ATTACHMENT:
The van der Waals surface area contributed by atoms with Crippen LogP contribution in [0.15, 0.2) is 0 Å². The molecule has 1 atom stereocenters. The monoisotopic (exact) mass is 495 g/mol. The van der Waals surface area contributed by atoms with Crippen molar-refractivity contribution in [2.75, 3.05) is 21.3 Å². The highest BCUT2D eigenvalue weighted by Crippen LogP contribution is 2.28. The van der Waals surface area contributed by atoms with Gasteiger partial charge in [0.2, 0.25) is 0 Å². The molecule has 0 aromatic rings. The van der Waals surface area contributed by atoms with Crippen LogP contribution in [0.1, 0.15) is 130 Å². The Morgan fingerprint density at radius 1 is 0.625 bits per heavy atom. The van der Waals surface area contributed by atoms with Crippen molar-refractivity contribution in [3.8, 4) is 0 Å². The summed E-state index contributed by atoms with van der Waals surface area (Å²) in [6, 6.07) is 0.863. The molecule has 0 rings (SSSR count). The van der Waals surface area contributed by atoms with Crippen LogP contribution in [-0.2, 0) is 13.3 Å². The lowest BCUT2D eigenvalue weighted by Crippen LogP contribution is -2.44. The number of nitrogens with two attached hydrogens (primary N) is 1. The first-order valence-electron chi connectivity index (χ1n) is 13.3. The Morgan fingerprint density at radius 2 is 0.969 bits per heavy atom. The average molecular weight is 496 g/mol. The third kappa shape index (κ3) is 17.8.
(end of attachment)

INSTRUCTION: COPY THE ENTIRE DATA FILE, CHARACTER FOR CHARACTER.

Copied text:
The van der Waals surface area contributed by atoms with Crippen LogP contribution in [0.15, 0.2) is 0 Å². The molecule has 1 atom stereocenters. The monoisotopic (exact) mass is 495 g/mol. The van der Waals surface area contributed by atoms with Crippen molar-refractivity contribution in [2.75, 3.05) is 21.3 Å². The highest BCUT2D eigenvalue weighted by Crippen LogP contribution is 2.28. The van der Waals surface area contributed by atoms with Gasteiger partial charge in [0.2, 0.25) is 0 Å². The molecule has 0 aromatic rings. The van der Waals surface area contributed by atoms with Crippen LogP contribution in [0.1, 0.15) is 130 Å². The Morgan fingerprint density at radius 1 is 0.625 bits per heavy atom. The van der Waals surface area contributed by atoms with Crippen molar-refractivity contribution in [3.8, 4) is 0 Å². The summed E-state index contributed by atoms with van der Waals surface area (Å²) in [6, 6.07) is 0.863. The molecule has 0 rings (SSSR count). The van der Waals surface area contributed by atoms with Crippen LogP contribution in [-0.2, 0) is 13.3 Å². The lowest BCUT2D eigenvalue weighted by Crippen LogP contribution is -2.44. The number of nitrogens with two attached hydrogens (primary N) is 1. The first-order valence-electron chi connectivity index (χ1n) is 13.3. The Morgan fingerprint density at radius 2 is 0.969 bits per heavy atom. The average molecular weight is 496 g/mol. The third kappa shape index (κ3) is 17.8.